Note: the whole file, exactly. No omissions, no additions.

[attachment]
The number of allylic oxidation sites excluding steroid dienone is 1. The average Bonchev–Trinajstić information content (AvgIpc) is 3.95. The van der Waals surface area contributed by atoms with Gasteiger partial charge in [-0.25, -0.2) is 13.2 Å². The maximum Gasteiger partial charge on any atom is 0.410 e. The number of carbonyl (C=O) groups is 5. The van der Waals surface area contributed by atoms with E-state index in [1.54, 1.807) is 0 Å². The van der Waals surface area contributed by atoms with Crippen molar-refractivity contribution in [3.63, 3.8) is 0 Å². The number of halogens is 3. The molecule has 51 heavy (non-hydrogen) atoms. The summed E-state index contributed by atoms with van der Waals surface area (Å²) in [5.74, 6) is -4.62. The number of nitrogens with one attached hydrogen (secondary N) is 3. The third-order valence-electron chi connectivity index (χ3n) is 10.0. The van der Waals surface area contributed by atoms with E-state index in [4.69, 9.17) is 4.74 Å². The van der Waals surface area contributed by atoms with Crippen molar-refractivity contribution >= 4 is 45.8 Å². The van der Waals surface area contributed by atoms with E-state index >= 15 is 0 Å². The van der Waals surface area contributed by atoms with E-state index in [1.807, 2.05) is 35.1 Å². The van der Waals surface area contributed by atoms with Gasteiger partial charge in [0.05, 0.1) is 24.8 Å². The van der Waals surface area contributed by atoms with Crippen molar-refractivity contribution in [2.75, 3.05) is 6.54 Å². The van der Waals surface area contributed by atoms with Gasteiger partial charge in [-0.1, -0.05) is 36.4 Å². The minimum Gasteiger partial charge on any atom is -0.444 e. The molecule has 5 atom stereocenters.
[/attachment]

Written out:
The number of allylic oxidation sites excluding steroid dienone is 1. The average Bonchev–Trinajstić information content (AvgIpc) is 3.95. The van der Waals surface area contributed by atoms with Gasteiger partial charge in [-0.25, -0.2) is 13.2 Å². The maximum Gasteiger partial charge on any atom is 0.410 e. The number of carbonyl (C=O) groups is 5. The van der Waals surface area contributed by atoms with E-state index in [1.54, 1.807) is 0 Å². The van der Waals surface area contributed by atoms with Crippen molar-refractivity contribution in [3.63, 3.8) is 0 Å². The number of halogens is 3. The molecule has 51 heavy (non-hydrogen) atoms. The summed E-state index contributed by atoms with van der Waals surface area (Å²) in [5.74, 6) is -4.62. The number of nitrogens with one attached hydrogen (secondary N) is 3. The third-order valence-electron chi connectivity index (χ3n) is 10.0. The van der Waals surface area contributed by atoms with E-state index in [4.69, 9.17) is 4.74 Å². The van der Waals surface area contributed by atoms with Crippen molar-refractivity contribution >= 4 is 45.8 Å². The van der Waals surface area contributed by atoms with E-state index >= 15 is 0 Å². The van der Waals surface area contributed by atoms with E-state index in [1.807, 2.05) is 35.1 Å². The van der Waals surface area contributed by atoms with Gasteiger partial charge in [0.05, 0.1) is 24.8 Å². The van der Waals surface area contributed by atoms with Crippen molar-refractivity contribution in [2.75, 3.05) is 6.54 Å². The van der Waals surface area contributed by atoms with Gasteiger partial charge in [-0.1, -0.05) is 36.4 Å². The minimum Gasteiger partial charge on any atom is -0.444 e. The molecule has 5 atom stereocenters.